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We returned to WY 59 and headed north. We came upon a southbound train and returned to a photo spot along WY 59.

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BNSF 9170 South crossed Lightning Creek.


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 Next we headed to the bridge at the south end of Bill.


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Union Pacific 6678 South at Bill. We drove north to the overpass over the BNSF tracks and saw a headlight to the north so we pulled off and set up.



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BNSF 6103 South. From here we returned to WY 59 and took it north to WY 450 to Reno Jct

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Heavy duty equipment working in coal mine.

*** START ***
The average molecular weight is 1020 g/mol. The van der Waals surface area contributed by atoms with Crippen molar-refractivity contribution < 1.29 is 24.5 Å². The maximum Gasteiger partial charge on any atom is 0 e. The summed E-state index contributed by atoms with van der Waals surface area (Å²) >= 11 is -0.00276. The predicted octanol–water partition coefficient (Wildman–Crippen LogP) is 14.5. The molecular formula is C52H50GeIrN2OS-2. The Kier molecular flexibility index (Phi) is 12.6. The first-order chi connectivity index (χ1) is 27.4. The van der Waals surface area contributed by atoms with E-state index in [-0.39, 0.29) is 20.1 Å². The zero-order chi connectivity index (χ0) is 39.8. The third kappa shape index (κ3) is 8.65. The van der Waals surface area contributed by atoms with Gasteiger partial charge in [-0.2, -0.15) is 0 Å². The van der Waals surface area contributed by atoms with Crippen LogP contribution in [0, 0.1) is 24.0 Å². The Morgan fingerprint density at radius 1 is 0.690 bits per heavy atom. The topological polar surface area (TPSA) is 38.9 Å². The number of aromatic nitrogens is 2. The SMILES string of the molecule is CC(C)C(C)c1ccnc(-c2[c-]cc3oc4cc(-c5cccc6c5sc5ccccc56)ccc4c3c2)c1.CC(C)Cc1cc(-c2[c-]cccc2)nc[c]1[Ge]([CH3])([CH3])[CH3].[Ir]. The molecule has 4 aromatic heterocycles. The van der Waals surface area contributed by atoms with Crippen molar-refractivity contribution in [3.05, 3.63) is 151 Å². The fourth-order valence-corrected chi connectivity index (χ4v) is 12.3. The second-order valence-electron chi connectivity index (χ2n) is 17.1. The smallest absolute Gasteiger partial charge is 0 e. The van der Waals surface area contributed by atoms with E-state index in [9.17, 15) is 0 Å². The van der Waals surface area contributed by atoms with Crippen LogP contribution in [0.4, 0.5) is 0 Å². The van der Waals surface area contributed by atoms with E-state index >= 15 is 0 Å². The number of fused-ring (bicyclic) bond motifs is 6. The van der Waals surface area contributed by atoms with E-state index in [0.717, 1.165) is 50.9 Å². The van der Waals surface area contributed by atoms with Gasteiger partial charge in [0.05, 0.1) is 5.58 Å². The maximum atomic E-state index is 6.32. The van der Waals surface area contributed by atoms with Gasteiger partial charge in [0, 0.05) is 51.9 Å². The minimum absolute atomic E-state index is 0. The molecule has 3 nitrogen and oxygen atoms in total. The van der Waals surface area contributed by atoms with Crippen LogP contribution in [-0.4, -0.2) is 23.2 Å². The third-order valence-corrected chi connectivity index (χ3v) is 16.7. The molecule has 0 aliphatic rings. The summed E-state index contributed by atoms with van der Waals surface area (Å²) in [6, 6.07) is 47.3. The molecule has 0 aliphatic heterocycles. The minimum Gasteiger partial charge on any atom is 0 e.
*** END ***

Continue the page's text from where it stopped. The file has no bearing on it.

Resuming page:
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Black Thunder Coal Mine

    The Black Thunder Coal Mine is a surface coal mine in the U.S. state of Wyoming, located in the Powder River Basin which contains one of the largest deposits of coal in the world. Black Thunder is the second most productive mine in the United States, providing the U.S. with eight percent of its coal supply. In 2007, the mine produced 86,196,275 short tons of coal, nearly 20 percent of Wyoming's total coal production, and higher than 23 other individual coal producing states.

    Black Thunder's dragline excavator is the biggest in the world and produces enough coal to load up to 20-25 trains per day. Draglines are not used to dig coal but only strip overburden. Black Thunder operates six draglines, not just one. Coal is excavated by power shovels and loaded into haul trucks.

    In 2009, the America's Power Factuality Tour stopped at the Black Thunder Coal Mine to report on its role in generating electricity in the United States.